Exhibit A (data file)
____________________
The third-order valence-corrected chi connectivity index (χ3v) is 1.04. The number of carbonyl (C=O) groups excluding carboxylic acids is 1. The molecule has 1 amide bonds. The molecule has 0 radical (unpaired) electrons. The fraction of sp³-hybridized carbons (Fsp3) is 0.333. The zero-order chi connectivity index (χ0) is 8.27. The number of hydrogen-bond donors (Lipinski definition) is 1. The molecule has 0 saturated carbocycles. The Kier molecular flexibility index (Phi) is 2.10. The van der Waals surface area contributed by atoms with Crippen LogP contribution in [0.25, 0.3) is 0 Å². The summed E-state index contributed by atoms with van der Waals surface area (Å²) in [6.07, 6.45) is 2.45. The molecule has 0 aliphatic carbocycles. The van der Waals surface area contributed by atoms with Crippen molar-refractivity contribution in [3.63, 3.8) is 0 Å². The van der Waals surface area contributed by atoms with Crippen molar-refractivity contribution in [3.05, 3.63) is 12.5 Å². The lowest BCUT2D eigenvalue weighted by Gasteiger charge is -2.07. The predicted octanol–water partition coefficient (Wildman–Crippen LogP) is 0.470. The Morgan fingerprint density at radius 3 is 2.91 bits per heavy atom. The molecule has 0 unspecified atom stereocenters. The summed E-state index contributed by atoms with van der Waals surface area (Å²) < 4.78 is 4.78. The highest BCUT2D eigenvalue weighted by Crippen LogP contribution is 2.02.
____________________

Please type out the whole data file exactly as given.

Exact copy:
The third-order valence-corrected chi connectivity index (χ3v) is 1.04. The number of carbonyl (C=O) groups excluding carboxylic acids is 1. The molecule has 1 amide bonds. The molecule has 0 radical (unpaired) electrons. The fraction of sp³-hybridized carbons (Fsp3) is 0.333. The zero-order chi connectivity index (χ0) is 8.27. The number of hydrogen-bond donors (Lipinski definition) is 1. The molecule has 0 saturated carbocycles. The Kier molecular flexibility index (Phi) is 2.10. The van der Waals surface area contributed by atoms with Crippen LogP contribution in [0.25, 0.3) is 0 Å². The summed E-state index contributed by atoms with van der Waals surface area (Å²) in [6.07, 6.45) is 2.45. The molecule has 0 aliphatic carbocycles. The van der Waals surface area contributed by atoms with Crippen molar-refractivity contribution in [3.63, 3.8) is 0 Å². The van der Waals surface area contributed by atoms with Crippen molar-refractivity contribution in [3.05, 3.63) is 12.5 Å². The lowest BCUT2D eigenvalue weighted by Gasteiger charge is -2.07. The predicted octanol–water partition coefficient (Wildman–Crippen LogP) is 0.470. The Morgan fingerprint density at radius 3 is 2.91 bits per heavy atom. The molecule has 0 unspecified atom stereocenters. The summed E-state index contributed by atoms with van der Waals surface area (Å²) < 4.78 is 4.78. The highest BCUT2D eigenvalue weighted by Crippen LogP contribution is 2.02.